But that raises a terrible problem early in the novel. A seedy thug named Sollozzo comes to Corleone with a business proposition. Sollozzo wants help in getting police protection for his heroin operation. And long-term, he’ll also need help from the corrupt judges in Corleone’s pocket. Sollozzo offers a generous cut of his profits in exchange for the protection that only Vito Corleone can give him.

Corleone believes that this will endanger all of his other operations. Corleone’s consigliori and his oldest son (Sonny) are at the meeting, but Corleone doesn’t consult them in this decision. He simply refuses Sollozzo’s offer, explaining his reasons—that it would destroy all that he has worked to build.

But Sonny doesn’t like this, and he blurts out a question to Sollozzo that makes it clear that he’s interested. This is a huge mistake. Sonny has just dishonored his father by questioning his judgment.

What should Vito Corleone do? He loves his son. But his son has just violated his honor. His son should be banished from the organization—immediately. Corleone must make an instant decision. He chooses to make a joke of his son’s rash comment and then repeats his decision—no, he will have nothing to do with narcotics.

That decision drives the entire novel.

Three months later, Sollozzo’s henchmen shoot Vito Corleone in the street, nearly killing him. Their hope is to get Vito out of the way so they can do a deal with Sonny. But Vito survives, barely, and the rest of the novel tells how he claws his way back to power, pulling his youngest son Michael into the family business.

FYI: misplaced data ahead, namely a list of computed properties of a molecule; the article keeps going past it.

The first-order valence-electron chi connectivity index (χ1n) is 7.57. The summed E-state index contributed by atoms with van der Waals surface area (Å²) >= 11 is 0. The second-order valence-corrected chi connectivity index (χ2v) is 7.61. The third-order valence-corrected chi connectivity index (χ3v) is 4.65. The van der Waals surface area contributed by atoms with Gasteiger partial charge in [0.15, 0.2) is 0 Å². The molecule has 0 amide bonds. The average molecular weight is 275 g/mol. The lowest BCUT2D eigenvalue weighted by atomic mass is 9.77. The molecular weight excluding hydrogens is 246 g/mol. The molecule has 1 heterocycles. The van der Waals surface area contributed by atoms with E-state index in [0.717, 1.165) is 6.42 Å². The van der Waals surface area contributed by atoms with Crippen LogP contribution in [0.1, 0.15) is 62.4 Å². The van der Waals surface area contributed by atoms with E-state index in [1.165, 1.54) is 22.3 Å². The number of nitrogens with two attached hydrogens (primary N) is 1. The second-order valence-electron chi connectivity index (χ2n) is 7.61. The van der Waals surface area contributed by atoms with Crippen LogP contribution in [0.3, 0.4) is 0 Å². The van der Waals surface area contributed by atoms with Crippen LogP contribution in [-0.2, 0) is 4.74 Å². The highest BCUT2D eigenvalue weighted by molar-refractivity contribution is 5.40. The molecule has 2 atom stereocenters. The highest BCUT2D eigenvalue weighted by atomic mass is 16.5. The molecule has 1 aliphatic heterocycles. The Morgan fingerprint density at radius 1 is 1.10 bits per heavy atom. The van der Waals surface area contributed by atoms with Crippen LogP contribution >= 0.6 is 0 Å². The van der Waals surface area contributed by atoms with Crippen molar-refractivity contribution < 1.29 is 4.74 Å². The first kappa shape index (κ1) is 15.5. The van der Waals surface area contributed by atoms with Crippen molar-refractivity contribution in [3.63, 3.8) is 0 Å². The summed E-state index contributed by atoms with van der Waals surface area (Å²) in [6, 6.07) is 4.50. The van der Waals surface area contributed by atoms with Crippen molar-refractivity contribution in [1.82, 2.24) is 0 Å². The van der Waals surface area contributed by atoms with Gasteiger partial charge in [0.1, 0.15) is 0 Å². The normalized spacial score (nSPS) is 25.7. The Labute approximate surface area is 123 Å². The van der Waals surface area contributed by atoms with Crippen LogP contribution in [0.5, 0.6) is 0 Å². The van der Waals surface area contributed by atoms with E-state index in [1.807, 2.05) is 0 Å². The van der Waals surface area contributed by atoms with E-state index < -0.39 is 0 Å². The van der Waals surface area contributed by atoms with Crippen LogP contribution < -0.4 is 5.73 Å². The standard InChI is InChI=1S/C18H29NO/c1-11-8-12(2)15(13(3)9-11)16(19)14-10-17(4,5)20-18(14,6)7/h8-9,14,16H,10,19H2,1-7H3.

All because of one decision. One very difficult decision. Difficult because of Vito Corleone’s two clashing Values:

  1. Nothing is more important than honor.
  2. Nothing is more important than family.

Those can’t both be the most important thing. When they conflict, Corleone must choose between them. And nobody knows what that decision will be until he makes it.

Now let’s define a Value. A Value is anything that your character would put in the blank in this sentence:

“Nothing is more important than ____________.”

When your character has only one Value, then he’s boring and one-dimensional. When he has two or more Values that can conflict, then the character becomes vastly more interesting.

Kate, you’ve already given me enough information to define two of your lieutenant’s Values:

  1. Nothing is more important than avoiding abandonment.
  2. Nothing is more important than the woman I love.

To that, I’d add a Value that most people have:

  1. Nothing is more important than staying alive.

Note that #1 and #2 are in conflict, so that’s good. But it’s not enough. None of the Values above will explain why your lieutenant would endanger his life to rescue somebody he doesn’t know. If you’re going to explain that, you’ll need to give him a fourth Value that would drive his decision. And then you’ll need to show your reader that Value throughout the novel, giving enough reasons for the reader to believe it’s a strong Value. It’s your choice exactly what that Value should be, and it’s your choice why he should hold it so strongly. The art of fiction is the art of making those choices.

Once you do that, then at the end, when you have multiple conflicting Values, the reader can’t know how your character will decide, but a choice to be altruistic will be believable.

This issue is discussed at some length in my book How to Write a Novel Using the Snowflake Method, in chapter 6, “Nothing Is More Important Than Characters.”

If you’ve got a question you’d like me to answer in public on this blog, hop on over to my “Ask A Question For My Blog” page and submit your question. I’ll answer the ones I can, but no guarantees. There are only so many hours in the day.

How Should You Start Your Novel?

Do you really have to start your novel with “something happening?” What if your reader desperately needs to know some important backstory? Or some basic facts about your story world? What’s wrong with a little exposition?

Celine posted this question on my “Ask A Question For My Blog” page: